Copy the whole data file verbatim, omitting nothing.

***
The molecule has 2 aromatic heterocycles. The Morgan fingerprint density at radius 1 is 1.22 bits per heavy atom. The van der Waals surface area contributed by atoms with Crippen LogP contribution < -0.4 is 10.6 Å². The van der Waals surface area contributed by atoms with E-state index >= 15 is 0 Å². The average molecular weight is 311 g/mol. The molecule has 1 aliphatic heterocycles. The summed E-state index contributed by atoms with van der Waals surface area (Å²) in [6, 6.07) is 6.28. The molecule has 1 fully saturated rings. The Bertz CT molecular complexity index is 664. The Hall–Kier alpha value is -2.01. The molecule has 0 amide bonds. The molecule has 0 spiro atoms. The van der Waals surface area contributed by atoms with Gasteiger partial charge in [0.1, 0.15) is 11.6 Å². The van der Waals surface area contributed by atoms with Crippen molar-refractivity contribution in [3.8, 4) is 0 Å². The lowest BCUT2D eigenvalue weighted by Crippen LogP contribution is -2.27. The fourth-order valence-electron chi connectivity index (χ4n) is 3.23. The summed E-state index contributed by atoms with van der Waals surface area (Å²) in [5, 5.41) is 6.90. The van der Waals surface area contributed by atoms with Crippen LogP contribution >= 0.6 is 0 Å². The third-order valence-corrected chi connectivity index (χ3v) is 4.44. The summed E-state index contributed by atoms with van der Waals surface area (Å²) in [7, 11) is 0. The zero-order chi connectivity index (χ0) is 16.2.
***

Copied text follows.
The molecule has 2 aromatic heterocycles. The Morgan fingerprint density at radius 1 is 1.22 bits per heavy atom. The van der Waals surface area contributed by atoms with Crippen LogP contribution < -0.4 is 10.6 Å². The van der Waals surface area contributed by atoms with E-state index >= 15 is 0 Å². The average molecular weight is 311 g/mol. The molecule has 1 aliphatic heterocycles. The summed E-state index contributed by atoms with van der Waals surface area (Å²) in [6, 6.07) is 6.28. The molecule has 1 fully saturated rings. The Bertz CT molecular complexity index is 664. The Hall–Kier alpha value is -2.01. The molecule has 0 amide bonds. The molecule has 0 spiro atoms. The van der Waals surface area contributed by atoms with Gasteiger partial charge in [0.1, 0.15) is 11.6 Å². The van der Waals surface area contributed by atoms with Crippen molar-refractivity contribution in [3.8, 4) is 0 Å². The lowest BCUT2D eigenvalue weighted by Crippen LogP contribution is -2.27. The fourth-order valence-electron chi connectivity index (χ4n) is 3.23. The summed E-state index contributed by atoms with van der Waals surface area (Å²) in [5, 5.41) is 6.90. The van der Waals surface area contributed by atoms with Crippen LogP contribution >= 0.6 is 0 Å². The third-order valence-corrected chi connectivity index (χ3v) is 4.44. The summed E-state index contributed by atoms with van der Waals surface area (Å²) in [7, 11) is 0. The zero-order chi connectivity index (χ0) is 16.2.